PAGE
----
August 5, 2016
The City of Chicago recently released its mid-year Annual Financial Analysis for 2016, which provides financial estimates for the City’s fiscal year ending on December 31, 2016 and a forecast for the next fiscal year. The analysis shows improvements toward reducing the budget deficit and eliminating “scoop and toss” borrowing practices.
This is the first year that the City has released the Annual Financial Analysis in an interactive online format. The analysis includes a general economic outlook, year-end estimates of revenues and expenditures, a three-year forecast, a summary of reported pension liabilities, an overview of the Tax Increment Financing (TIF) program, a summary of outstanding debt and an analysis of reserves. The City also provided a downloadable version of the financial forecast.
Projected FY2017 Corporate Fund Budget Gap of $137.6 Million
In its analysis, the City projects a FY2017 budget gap of $137.6 million in the Corporate Fund, the City’s general operating fund. This is the gap that the City’s FY2017 budget will need to close through some combination of efficiencies, budget cuts and revenue increases.
The chart below shows changes in the initial projected budget deficit since 2008. The preliminary budget gap grew significantly between FY2008 and FY2011, and has fallen since then by 79% from $654.7 million to $137.6 million. The City’s Annual Financial Analysis credits this decrease to actions taken in the past five budgets to increase revenue and generate savings through reduced health care costs, lease consolidations, energy efficiencies and phasing out the use of non-recurring revenue sources.
Fiscal Year 2016 Year-End Projections
The City estimates FY2016 year-end revenues and expenditures to be slightly lower than budgeted. Total Corporate Fund resources for FY2016 are estimated to be approximately $3.57 billion, compared to budgeted resources of $3.63 billion. This 1.7% difference is largely due to lower than expected utility tax revenue and to personal property replacement tax (PPRT) revenue that the State will recoup to correct an allocation error.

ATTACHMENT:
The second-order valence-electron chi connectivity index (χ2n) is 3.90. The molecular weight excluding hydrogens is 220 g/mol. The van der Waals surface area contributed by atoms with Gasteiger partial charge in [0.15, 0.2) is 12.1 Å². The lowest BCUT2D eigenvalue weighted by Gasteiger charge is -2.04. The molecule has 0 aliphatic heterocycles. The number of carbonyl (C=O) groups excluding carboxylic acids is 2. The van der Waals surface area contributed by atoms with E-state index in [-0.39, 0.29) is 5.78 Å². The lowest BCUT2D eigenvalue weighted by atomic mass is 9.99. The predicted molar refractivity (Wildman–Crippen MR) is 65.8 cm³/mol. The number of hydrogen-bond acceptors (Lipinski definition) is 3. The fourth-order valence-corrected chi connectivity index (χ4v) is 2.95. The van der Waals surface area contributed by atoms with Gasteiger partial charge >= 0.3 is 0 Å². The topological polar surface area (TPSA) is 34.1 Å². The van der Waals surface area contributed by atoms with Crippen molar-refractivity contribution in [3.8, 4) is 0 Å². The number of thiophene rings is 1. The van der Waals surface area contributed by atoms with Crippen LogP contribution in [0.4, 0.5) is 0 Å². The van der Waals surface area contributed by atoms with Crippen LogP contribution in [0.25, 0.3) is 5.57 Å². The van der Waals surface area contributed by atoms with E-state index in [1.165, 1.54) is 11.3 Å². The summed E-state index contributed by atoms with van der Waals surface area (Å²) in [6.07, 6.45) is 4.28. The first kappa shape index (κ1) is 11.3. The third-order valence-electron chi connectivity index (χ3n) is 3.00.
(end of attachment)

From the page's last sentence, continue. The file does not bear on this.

Corporate Fund expenditures are estimated to be $3.55 billion, or 1.0% lower than budgeted expenditures of $3.63 billion, due to variations in fuel costs, contractual expenses and commodity and material expenses.
The table below compares the adopted FY2016 budget and FY2016 year-end estimates with FY2017 projections. Corporate Fund resources in FY2017 are projected to be 1.6% lower than the FY2016 year-end estimate at $3.51 billion. This $58.5 million decrease is largely due to an expected additional 27% decline in PPRT revenue. Corporate Fund revenues of $3.65 billion are projected to be 2.9% higher than the FY2016 year-end estimate. The projected increase in expenditures is largely due to increases in personnel salaries based on required contractual wage increases.
While the City has made progress in reducing the FY2017 budget gap to $137.6 million and identifying funding sources to meet obligations for its four pension funds, long-term fiscal challenges remain. In an effort to eliminate the unsustainable practice of “scoop and toss,” the City has increased debt service payments from the Corporate Fund for FY2016 and FY2017. Additionally, the City faces nearly $23 billion in outstanding long-term debt and a $44 billion total pension liability as calculated according to reporting requirements set by the Governmental Accounting Standards Board. Overcoming these financial challenges will require ongoing fiscal discipline and the cooperation of State leaders.